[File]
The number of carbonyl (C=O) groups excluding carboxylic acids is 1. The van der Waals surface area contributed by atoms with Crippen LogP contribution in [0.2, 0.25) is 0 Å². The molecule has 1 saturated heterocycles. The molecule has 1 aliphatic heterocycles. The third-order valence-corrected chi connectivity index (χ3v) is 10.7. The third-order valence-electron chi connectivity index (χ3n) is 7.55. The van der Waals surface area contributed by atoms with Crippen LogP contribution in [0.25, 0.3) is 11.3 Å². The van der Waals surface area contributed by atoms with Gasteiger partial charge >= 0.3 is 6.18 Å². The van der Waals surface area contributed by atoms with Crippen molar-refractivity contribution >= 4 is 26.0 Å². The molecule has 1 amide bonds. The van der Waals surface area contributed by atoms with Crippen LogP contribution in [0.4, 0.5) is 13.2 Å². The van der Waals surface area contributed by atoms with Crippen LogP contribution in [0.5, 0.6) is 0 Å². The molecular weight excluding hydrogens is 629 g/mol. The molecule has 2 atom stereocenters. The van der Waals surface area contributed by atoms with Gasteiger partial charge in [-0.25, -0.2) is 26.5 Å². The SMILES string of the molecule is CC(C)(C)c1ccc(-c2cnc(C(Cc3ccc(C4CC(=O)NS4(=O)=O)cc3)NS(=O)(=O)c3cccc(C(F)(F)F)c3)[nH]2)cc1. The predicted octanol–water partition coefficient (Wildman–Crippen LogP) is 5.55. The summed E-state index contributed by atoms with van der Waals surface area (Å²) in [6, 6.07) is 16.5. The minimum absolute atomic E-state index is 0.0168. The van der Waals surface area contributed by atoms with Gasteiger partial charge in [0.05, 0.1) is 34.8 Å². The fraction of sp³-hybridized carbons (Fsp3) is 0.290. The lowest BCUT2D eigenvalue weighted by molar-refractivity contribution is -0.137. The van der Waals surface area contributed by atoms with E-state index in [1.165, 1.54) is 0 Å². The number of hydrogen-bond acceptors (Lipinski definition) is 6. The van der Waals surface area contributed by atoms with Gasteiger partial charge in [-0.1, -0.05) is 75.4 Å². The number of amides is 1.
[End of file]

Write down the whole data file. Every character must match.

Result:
The number of carbonyl (C=O) groups excluding carboxylic acids is 1. The van der Waals surface area contributed by atoms with Crippen LogP contribution in [0.2, 0.25) is 0 Å². The molecule has 1 saturated heterocycles. The molecule has 1 aliphatic heterocycles. The third-order valence-corrected chi connectivity index (χ3v) is 10.7. The third-order valence-electron chi connectivity index (χ3n) is 7.55. The van der Waals surface area contributed by atoms with Crippen LogP contribution in [0.25, 0.3) is 11.3 Å². The van der Waals surface area contributed by atoms with Gasteiger partial charge >= 0.3 is 6.18 Å². The van der Waals surface area contributed by atoms with Crippen molar-refractivity contribution >= 4 is 26.0 Å². The molecule has 1 amide bonds. The van der Waals surface area contributed by atoms with Crippen LogP contribution in [0.4, 0.5) is 13.2 Å². The van der Waals surface area contributed by atoms with Crippen LogP contribution in [0.5, 0.6) is 0 Å². The molecular weight excluding hydrogens is 629 g/mol. The molecule has 2 atom stereocenters. The van der Waals surface area contributed by atoms with Gasteiger partial charge in [-0.25, -0.2) is 26.5 Å². The SMILES string of the molecule is CC(C)(C)c1ccc(-c2cnc(C(Cc3ccc(C4CC(=O)NS4(=O)=O)cc3)NS(=O)(=O)c3cccc(C(F)(F)F)c3)[nH]2)cc1. The predicted octanol–water partition coefficient (Wildman–Crippen LogP) is 5.55. The summed E-state index contributed by atoms with van der Waals surface area (Å²) in [6, 6.07) is 16.5. The minimum absolute atomic E-state index is 0.0168. The van der Waals surface area contributed by atoms with Gasteiger partial charge in [0.05, 0.1) is 34.8 Å². The fraction of sp³-hybridized carbons (Fsp3) is 0.290. The lowest BCUT2D eigenvalue weighted by molar-refractivity contribution is -0.137. The van der Waals surface area contributed by atoms with E-state index in [1.165, 1.54) is 0 Å². The number of hydrogen-bond acceptors (Lipinski definition) is 6. The van der Waals surface area contributed by atoms with Gasteiger partial charge in [-0.1, -0.05) is 75.4 Å². The number of amides is 1.